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the Complete Review
the complete review - fiction


Serge Joncour

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To purchase UV

Title: UV
Author: Serge Joncour
Genre: Novel
Written: 2003 (Eng. 2005)
Length: 187 pages
Original in: French
Availability: UV - US
UV - Canada
U.V. - Canada (French)
U.V. - France
  • French title: U.V.
  • Translated by Adriana Hunter
  • Awarded the Prix Roman France Télévisions 2003

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Our Assessment:

B : effective little psychological thriller

See our review for fuller assessment.

The complete review's Review:

       UV is almost all atmosphere, a sense of menace that grows and then ebbs like a tide, washing away the traces of the apparent danger only to have them reappear, more clearly than ever. It is set almost entirely on an island where the Chassagnes, a wealthy family, are preparing for the French 14th of July celebrations. Already present are the parents, daughters Julie and Vanessa, son-in-law André-Pierre, and some grandchildren -- but the family black sheep, Philip, hasn't turned up yet.
       The book begins when a stranger appears, Boris. He says he went to school with Philip, and he soon makes himself comfortable -- and the others are soon comfortable with him (save André-Pierre, who has his doubts and doesn't like the attention his wife pays Boris). The new-comer is a slightly unsavoury, uncouth fellow, but somehow he manages to fit in. And he is a friend of Philip, after all. Except that no one has heard from Philip in a while .....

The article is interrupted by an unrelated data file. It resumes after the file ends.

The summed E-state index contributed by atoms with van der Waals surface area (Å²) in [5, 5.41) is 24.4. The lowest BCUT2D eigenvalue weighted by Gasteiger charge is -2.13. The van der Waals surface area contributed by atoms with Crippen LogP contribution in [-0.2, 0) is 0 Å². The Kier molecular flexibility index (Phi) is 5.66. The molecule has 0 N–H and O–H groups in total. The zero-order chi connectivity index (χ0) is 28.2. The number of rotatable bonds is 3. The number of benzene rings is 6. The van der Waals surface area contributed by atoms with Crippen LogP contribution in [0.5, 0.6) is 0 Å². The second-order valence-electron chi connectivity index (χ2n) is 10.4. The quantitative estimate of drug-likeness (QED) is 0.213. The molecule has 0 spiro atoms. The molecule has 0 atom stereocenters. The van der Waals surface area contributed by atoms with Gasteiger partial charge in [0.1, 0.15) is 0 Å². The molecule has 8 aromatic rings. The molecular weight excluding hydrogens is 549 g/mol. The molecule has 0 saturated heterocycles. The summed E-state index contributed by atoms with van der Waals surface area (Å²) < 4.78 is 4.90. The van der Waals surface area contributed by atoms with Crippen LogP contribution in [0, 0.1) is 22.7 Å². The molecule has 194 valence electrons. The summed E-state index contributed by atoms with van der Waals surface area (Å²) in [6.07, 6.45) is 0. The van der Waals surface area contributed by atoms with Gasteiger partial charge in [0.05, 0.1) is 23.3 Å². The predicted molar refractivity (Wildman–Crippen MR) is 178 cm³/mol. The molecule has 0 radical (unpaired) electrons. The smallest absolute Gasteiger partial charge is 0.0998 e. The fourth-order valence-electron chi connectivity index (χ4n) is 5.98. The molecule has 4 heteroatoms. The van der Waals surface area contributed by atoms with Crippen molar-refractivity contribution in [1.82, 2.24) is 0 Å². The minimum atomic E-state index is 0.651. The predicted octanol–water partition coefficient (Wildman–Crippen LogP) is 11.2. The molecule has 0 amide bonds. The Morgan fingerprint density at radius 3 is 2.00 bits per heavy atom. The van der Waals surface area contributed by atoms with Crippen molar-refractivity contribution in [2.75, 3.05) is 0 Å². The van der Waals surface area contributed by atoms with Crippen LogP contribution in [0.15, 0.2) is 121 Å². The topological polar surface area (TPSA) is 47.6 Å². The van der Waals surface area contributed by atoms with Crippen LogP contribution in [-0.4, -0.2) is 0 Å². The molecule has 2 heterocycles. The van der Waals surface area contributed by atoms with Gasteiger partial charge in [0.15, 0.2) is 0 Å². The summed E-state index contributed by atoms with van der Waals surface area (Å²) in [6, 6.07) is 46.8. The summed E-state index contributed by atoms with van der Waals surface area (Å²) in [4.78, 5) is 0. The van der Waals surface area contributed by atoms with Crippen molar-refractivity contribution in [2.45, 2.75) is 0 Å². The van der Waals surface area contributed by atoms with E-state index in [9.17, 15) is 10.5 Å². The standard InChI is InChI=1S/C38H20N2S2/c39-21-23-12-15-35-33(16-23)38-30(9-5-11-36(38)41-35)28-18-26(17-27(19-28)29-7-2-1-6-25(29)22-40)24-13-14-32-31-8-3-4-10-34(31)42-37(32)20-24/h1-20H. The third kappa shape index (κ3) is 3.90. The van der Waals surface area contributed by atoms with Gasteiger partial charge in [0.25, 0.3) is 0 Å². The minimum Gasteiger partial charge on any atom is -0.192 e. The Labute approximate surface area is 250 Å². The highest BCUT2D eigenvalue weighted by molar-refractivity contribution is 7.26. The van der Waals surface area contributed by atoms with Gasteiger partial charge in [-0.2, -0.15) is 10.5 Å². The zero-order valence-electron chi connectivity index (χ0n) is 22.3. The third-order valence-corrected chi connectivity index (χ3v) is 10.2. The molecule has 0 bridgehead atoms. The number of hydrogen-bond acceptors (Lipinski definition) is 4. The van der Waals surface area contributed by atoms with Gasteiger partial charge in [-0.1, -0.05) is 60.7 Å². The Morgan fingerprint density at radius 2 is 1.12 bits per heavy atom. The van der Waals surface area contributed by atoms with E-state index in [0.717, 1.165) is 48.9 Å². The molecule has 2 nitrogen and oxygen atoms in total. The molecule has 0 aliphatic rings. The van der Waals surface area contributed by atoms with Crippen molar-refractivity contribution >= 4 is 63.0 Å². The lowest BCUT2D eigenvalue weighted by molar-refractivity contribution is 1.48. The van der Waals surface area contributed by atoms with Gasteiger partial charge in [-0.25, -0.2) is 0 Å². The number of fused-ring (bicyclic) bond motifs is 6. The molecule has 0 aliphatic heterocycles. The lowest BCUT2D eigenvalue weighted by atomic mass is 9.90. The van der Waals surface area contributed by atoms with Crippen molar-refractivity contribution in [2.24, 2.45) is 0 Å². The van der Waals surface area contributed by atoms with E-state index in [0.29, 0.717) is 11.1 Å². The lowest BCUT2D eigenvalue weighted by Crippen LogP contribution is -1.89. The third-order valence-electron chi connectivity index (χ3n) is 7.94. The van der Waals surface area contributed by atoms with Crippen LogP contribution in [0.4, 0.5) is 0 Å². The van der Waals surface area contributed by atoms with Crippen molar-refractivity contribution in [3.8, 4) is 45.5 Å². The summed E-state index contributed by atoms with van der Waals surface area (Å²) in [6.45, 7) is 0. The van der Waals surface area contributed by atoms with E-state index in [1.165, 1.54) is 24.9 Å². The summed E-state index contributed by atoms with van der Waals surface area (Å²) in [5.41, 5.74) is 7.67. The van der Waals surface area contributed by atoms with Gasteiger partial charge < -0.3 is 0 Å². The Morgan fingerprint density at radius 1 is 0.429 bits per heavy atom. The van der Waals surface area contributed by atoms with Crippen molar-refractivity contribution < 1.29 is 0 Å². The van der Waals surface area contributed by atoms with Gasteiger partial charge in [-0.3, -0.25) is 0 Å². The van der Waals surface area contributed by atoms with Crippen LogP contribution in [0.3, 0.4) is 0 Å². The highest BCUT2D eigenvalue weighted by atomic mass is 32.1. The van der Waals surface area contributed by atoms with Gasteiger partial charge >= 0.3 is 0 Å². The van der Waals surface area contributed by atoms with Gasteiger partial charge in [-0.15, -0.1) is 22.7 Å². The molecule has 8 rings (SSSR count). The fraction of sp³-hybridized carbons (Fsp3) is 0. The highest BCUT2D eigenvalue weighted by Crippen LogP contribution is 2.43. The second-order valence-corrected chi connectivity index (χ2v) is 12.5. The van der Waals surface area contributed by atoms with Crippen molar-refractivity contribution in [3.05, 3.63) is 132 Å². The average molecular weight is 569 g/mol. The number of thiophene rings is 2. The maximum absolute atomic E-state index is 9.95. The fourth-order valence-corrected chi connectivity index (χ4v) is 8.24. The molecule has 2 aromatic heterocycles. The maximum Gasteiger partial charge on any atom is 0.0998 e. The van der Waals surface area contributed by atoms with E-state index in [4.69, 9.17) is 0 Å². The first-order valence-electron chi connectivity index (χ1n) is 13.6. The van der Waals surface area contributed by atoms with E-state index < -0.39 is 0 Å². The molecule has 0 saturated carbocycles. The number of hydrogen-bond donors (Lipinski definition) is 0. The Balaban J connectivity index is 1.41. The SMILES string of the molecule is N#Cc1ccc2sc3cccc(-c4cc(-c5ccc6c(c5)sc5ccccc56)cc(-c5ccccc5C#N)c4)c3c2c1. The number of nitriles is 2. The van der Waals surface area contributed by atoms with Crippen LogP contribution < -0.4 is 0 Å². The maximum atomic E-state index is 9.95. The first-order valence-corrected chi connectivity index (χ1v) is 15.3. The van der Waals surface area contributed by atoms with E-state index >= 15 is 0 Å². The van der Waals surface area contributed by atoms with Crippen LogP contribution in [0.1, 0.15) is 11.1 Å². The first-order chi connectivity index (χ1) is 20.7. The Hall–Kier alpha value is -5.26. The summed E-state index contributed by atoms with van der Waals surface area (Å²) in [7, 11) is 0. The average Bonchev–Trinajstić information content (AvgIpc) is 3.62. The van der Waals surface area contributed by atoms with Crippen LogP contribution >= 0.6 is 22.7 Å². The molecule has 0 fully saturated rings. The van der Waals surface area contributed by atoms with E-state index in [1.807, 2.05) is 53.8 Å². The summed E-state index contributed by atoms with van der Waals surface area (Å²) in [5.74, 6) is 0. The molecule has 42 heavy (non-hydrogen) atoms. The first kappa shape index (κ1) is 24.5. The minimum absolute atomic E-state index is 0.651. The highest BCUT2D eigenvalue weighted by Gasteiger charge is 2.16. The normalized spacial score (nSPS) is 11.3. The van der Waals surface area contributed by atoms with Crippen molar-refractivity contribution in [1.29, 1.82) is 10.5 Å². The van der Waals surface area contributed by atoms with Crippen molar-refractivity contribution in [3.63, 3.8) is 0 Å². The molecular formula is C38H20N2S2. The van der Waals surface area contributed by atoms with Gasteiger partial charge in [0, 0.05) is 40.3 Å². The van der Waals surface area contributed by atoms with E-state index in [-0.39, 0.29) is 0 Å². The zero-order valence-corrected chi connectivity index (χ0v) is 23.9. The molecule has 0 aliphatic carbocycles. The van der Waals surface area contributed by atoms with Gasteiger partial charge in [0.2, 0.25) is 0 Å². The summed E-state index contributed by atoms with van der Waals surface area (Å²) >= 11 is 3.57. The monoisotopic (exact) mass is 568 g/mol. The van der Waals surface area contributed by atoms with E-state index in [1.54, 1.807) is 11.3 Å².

It's not immediately clear what game Boris is playing, but this is a book of games and feints, Joncour driving up the tension, and then pulling back again. He does it quite well: various encounters are nicely charged, and one-on-one combat such as in a tennis game easily ratchets up the tension. The locale -- an island where the last ferry leaves in the early evening, surrounded by dangerous currents and shoals, -- helps add to the sense of menace.
       It seems fairly clear what has happened -- something (obviously terrible) happened to Pierre, and Boris now plans to do something (likely also terrible) here -- but to Joncour's credit, while the novel unfolds fairly predictably for much of the way there are some nice twists thrown in.
       The success of the book lies in the psychological drama Joncour sets out -- and then the rug(s) he eventually pulls out from under the reader. The portraits of the characters -- the jealous son-in-law, the parents, and especially Boris -- are effective, but it's all to that one end. The pay-off is good, but there's perhaps a bit too much emphasis placed on those final, unexpected twists. Still, a fine little psychological thriller in the Highsmith tradition, a good pass-time book.

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UV: Reviews: Other books of interest under review:

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About the Author:

       French author Serge Joncour was born in 1961.

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© 2005-2009 the complete review

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